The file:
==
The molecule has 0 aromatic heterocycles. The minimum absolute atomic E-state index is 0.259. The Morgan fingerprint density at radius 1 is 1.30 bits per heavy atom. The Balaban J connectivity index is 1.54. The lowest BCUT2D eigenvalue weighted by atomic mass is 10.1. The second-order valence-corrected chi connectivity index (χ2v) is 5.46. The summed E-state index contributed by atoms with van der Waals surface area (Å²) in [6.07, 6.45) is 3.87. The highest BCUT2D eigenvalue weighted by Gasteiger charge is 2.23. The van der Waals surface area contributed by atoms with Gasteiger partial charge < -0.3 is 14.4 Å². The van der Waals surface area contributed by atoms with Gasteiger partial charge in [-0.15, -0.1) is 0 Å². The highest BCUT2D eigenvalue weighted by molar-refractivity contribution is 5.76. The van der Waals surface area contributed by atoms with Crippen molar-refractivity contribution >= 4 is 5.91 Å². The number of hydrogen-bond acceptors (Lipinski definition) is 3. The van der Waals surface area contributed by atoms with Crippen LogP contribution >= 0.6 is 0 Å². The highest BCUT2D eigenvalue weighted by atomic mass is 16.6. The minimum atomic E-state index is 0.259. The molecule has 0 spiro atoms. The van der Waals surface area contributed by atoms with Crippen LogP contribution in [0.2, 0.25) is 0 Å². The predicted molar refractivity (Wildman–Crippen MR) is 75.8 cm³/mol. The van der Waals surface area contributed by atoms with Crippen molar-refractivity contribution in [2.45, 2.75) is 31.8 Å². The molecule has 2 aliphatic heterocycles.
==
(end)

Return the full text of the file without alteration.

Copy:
The molecule has 0 aromatic heterocycles. The minimum absolute atomic E-state index is 0.259. The Morgan fingerprint density at radius 1 is 1.30 bits per heavy atom. The Balaban J connectivity index is 1.54. The lowest BCUT2D eigenvalue weighted by atomic mass is 10.1. The second-order valence-corrected chi connectivity index (χ2v) is 5.46. The summed E-state index contributed by atoms with van der Waals surface area (Å²) in [6.07, 6.45) is 3.87. The highest BCUT2D eigenvalue weighted by Gasteiger charge is 2.23. The van der Waals surface area contributed by atoms with Gasteiger partial charge < -0.3 is 14.4 Å². The van der Waals surface area contributed by atoms with Gasteiger partial charge in [-0.15, -0.1) is 0 Å². The highest BCUT2D eigenvalue weighted by molar-refractivity contribution is 5.76. The van der Waals surface area contributed by atoms with Crippen molar-refractivity contribution >= 4 is 5.91 Å². The number of hydrogen-bond acceptors (Lipinski definition) is 3. The van der Waals surface area contributed by atoms with Crippen LogP contribution >= 0.6 is 0 Å². The highest BCUT2D eigenvalue weighted by atomic mass is 16.6. The minimum atomic E-state index is 0.259. The molecule has 0 spiro atoms. The van der Waals surface area contributed by atoms with Crippen LogP contribution in [0.2, 0.25) is 0 Å². The predicted molar refractivity (Wildman–Crippen MR) is 75.8 cm³/mol. The van der Waals surface area contributed by atoms with Crippen molar-refractivity contribution in [2.45, 2.75) is 31.8 Å². The molecule has 2 aliphatic heterocycles.